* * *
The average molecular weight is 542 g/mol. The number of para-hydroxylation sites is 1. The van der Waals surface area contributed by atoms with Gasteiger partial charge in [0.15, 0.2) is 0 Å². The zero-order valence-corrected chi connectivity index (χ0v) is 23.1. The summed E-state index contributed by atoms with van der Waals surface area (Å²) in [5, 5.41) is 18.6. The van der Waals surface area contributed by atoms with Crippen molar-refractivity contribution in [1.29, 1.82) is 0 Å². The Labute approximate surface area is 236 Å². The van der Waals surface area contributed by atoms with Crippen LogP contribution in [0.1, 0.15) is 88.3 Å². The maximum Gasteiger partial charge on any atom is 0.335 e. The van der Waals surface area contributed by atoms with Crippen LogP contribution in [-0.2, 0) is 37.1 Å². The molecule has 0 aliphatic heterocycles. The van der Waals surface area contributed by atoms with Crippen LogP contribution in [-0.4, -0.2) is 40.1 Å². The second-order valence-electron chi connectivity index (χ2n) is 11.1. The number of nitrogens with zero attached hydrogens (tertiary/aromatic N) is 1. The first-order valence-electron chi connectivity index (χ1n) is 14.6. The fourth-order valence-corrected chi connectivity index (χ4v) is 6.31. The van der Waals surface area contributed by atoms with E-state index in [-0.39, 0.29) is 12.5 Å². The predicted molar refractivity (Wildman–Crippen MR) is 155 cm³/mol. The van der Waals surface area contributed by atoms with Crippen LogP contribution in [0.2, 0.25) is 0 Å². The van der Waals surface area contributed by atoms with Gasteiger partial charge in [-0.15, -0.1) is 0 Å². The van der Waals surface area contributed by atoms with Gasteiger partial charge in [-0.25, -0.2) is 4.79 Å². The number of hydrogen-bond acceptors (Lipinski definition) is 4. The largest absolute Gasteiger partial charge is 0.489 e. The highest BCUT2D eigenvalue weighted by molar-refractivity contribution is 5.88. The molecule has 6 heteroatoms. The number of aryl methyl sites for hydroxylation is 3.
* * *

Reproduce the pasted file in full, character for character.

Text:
The average molecular weight is 542 g/mol. The number of para-hydroxylation sites is 1. The van der Waals surface area contributed by atoms with Gasteiger partial charge in [0.15, 0.2) is 0 Å². The zero-order valence-corrected chi connectivity index (χ0v) is 23.1. The summed E-state index contributed by atoms with van der Waals surface area (Å²) in [5, 5.41) is 18.6. The van der Waals surface area contributed by atoms with Crippen molar-refractivity contribution in [1.29, 1.82) is 0 Å². The Labute approximate surface area is 236 Å². The van der Waals surface area contributed by atoms with Crippen LogP contribution in [0.1, 0.15) is 88.3 Å². The maximum Gasteiger partial charge on any atom is 0.335 e. The van der Waals surface area contributed by atoms with Crippen LogP contribution in [-0.2, 0) is 37.1 Å². The molecule has 0 aliphatic heterocycles. The van der Waals surface area contributed by atoms with Crippen LogP contribution in [-0.4, -0.2) is 40.1 Å². The second-order valence-electron chi connectivity index (χ2n) is 11.1. The number of nitrogens with zero attached hydrogens (tertiary/aromatic N) is 1. The first-order valence-electron chi connectivity index (χ1n) is 14.6. The fourth-order valence-corrected chi connectivity index (χ4v) is 6.31. The van der Waals surface area contributed by atoms with E-state index in [-0.39, 0.29) is 12.5 Å². The predicted molar refractivity (Wildman–Crippen MR) is 155 cm³/mol. The van der Waals surface area contributed by atoms with Crippen LogP contribution in [0.2, 0.25) is 0 Å². The van der Waals surface area contributed by atoms with Gasteiger partial charge in [-0.15, -0.1) is 0 Å². The van der Waals surface area contributed by atoms with Gasteiger partial charge in [-0.25, -0.2) is 4.79 Å². The number of hydrogen-bond acceptors (Lipinski definition) is 4. The largest absolute Gasteiger partial charge is 0.489 e. The highest BCUT2D eigenvalue weighted by molar-refractivity contribution is 5.88. The molecule has 6 heteroatoms. The number of aryl methyl sites for hydroxylation is 3.